Hilb Rogal Reports Quarterly Net Up 65%
By Mark E. Ruquet
NU Online News Service, Feb. 14, 3:15 p.m.?Hilb, Rogal and Hamilton management said today they are aiming for 15 percent annual growth for 2002 and that reported net income rose 65 percent over last year for the fourth quarter.
In a financial analyst’s conference call today, executives with the middle market insurance brokerage firm said they are continuing to look at growing the business through sales and acquisition, but not at the expense of their clients.
The firm reported for the fourth quarter ending Dec. 31, 2001, that net income rose $2.85 million from $4.3 million in 2000 to $7.1 million for 2001. Fourth-quarter earnings per share rose 53 percent, going from 15 cents per share in 2000 to 23 cents per share for 2001.
On Feb. 12, the firm announced a quarterly cash dividend of 8.75 cents per share to be paid on March 29 to shareholders of record as of March 15.
Fourth-quarter revenues rose 30 percent from $67.1 million in 2000 to $87 million in 2001.
Andrew L. Rogal, HRH’s chairman and chief executive officer said the firm plans to spend $5 million on internal growth that would include the creation of new positions for specialty markets, insurance company negotiations, claims and loss control professionals.
He said the firm is getting some good business out of its year-old insurance relationship with PNC Bank that is limited to Pennsylvania and New Jersey. Mr. Rogal said he remains optimistic about the future relationship, but it would take three to four years before the business matures. He said the firm is not looking at pursuing any similar business relationships at this time.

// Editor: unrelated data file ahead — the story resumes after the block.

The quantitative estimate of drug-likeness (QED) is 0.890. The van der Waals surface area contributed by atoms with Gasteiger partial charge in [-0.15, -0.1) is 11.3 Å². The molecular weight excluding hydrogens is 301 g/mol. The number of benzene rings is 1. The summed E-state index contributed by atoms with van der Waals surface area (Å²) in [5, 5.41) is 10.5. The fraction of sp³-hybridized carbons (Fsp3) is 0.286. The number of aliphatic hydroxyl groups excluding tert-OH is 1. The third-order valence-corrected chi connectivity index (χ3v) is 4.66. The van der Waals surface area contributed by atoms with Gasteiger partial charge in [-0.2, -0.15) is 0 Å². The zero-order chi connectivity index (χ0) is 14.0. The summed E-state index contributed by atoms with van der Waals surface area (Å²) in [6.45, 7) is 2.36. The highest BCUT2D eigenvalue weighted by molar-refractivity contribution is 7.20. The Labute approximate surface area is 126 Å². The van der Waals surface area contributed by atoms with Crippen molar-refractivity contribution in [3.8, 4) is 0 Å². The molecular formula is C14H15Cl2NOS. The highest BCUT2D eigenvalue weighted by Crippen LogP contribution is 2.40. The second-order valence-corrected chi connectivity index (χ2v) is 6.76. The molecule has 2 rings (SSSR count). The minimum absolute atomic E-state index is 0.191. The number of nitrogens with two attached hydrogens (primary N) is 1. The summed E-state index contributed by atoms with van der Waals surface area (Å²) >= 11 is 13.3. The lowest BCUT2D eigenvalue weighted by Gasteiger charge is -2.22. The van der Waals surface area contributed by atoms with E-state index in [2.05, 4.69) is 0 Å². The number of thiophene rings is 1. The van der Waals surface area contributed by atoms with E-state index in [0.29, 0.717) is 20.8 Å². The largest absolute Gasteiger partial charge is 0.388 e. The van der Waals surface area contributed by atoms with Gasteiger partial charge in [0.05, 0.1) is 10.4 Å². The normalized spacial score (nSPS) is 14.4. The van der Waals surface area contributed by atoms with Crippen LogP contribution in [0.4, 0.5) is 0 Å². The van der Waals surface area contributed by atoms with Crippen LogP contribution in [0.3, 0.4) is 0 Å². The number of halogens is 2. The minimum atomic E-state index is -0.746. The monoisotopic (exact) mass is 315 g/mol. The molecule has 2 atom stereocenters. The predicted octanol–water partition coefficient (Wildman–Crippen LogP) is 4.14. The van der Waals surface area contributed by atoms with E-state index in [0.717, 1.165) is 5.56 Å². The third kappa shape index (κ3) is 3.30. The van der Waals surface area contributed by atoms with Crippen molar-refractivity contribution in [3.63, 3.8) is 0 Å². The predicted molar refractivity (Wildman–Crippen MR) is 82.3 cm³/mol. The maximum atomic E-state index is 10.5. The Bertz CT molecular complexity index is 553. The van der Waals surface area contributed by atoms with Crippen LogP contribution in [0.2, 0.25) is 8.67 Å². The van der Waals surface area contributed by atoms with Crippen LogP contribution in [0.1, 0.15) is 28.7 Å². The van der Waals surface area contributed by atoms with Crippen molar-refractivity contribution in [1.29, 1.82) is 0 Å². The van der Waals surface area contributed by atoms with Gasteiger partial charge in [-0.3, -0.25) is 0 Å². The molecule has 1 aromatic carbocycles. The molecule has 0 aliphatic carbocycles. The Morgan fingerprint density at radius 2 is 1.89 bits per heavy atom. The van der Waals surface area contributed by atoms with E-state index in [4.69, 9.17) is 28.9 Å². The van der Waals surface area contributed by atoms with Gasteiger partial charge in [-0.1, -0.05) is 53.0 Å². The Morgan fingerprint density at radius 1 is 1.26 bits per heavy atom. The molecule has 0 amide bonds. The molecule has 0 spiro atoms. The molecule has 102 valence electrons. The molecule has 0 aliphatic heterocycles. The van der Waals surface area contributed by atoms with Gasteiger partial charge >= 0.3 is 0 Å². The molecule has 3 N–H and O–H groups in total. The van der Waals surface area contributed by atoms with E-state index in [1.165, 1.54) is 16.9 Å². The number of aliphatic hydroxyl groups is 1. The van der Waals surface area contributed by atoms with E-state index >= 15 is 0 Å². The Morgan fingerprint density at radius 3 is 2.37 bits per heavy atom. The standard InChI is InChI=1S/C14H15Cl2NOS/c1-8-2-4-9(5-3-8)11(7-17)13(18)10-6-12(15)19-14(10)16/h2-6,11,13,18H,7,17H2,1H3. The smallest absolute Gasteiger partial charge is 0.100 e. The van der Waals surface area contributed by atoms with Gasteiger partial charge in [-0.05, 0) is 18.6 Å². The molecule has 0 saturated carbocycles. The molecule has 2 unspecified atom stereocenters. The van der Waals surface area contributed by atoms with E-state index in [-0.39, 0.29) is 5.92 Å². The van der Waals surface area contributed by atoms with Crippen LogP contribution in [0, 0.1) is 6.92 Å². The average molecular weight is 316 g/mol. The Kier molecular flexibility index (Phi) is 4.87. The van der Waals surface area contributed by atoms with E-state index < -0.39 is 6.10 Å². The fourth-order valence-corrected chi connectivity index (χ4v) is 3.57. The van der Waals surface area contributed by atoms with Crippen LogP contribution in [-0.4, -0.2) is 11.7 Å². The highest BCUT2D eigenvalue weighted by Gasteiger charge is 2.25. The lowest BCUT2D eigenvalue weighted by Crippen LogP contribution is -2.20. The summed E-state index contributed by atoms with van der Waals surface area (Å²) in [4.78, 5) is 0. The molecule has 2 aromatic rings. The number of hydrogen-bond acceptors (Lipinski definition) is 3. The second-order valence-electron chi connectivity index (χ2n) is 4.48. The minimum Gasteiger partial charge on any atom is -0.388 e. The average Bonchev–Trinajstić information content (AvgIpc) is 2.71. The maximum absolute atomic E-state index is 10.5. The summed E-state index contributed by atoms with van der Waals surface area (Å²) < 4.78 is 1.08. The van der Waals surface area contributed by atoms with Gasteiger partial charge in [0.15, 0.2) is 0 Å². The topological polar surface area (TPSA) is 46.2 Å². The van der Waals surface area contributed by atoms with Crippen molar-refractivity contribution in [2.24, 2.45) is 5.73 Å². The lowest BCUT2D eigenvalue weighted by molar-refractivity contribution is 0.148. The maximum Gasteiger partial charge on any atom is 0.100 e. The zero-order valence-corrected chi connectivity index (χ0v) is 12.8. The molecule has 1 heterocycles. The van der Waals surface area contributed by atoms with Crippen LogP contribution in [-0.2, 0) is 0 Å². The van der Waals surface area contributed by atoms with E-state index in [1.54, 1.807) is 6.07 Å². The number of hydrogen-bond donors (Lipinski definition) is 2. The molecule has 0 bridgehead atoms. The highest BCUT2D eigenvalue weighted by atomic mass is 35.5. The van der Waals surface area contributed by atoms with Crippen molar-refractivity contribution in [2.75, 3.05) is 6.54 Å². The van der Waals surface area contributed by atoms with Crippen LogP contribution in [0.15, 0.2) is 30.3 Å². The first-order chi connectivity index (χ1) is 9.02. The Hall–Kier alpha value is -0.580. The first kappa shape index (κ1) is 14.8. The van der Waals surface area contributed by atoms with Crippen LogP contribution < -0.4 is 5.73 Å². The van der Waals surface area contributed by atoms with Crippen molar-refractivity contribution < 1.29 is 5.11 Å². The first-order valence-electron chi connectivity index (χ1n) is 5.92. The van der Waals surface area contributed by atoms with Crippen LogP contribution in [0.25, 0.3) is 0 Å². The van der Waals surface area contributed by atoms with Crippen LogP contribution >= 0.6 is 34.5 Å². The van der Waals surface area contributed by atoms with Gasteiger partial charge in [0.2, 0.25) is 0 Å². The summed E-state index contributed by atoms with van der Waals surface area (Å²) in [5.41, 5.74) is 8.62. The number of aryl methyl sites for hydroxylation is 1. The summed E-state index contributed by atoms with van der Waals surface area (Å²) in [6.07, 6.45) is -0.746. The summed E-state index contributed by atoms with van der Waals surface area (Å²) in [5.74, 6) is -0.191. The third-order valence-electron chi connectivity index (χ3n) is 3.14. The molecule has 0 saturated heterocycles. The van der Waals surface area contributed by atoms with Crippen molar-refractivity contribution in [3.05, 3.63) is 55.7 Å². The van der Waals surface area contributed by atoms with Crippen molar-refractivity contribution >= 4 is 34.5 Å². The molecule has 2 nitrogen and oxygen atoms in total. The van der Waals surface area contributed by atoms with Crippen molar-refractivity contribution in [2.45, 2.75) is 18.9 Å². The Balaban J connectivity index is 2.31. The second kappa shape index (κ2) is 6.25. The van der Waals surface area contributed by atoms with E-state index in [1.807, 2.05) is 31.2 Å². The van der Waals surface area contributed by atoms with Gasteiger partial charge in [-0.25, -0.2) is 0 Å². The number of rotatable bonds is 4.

Martin L. Vaughn, III, HRH’s president and chief operating officer, said while insurers have increased rates, the firm has worked with clients to minimize increases. He said the firm has worked to find reductions in unnecessary coverage that was affordable during the soft-market.
“Clients need us more now than they needed us a year ago,” Mr. Rogal added.
Mr. Vaughn said he has “not seen a broad trend” by the carriers to reduce commission, though the bigger insurance brokers might because they negotiate commissions on a risk by risk basis. He said one property-casualty insurer has announced it would reduce commissions, but he declined to name the company.
Mr. Rogal said the percentage of commissions would not drive the firm’s decisions on insurance placement, but “would move our business where the customer is best served.”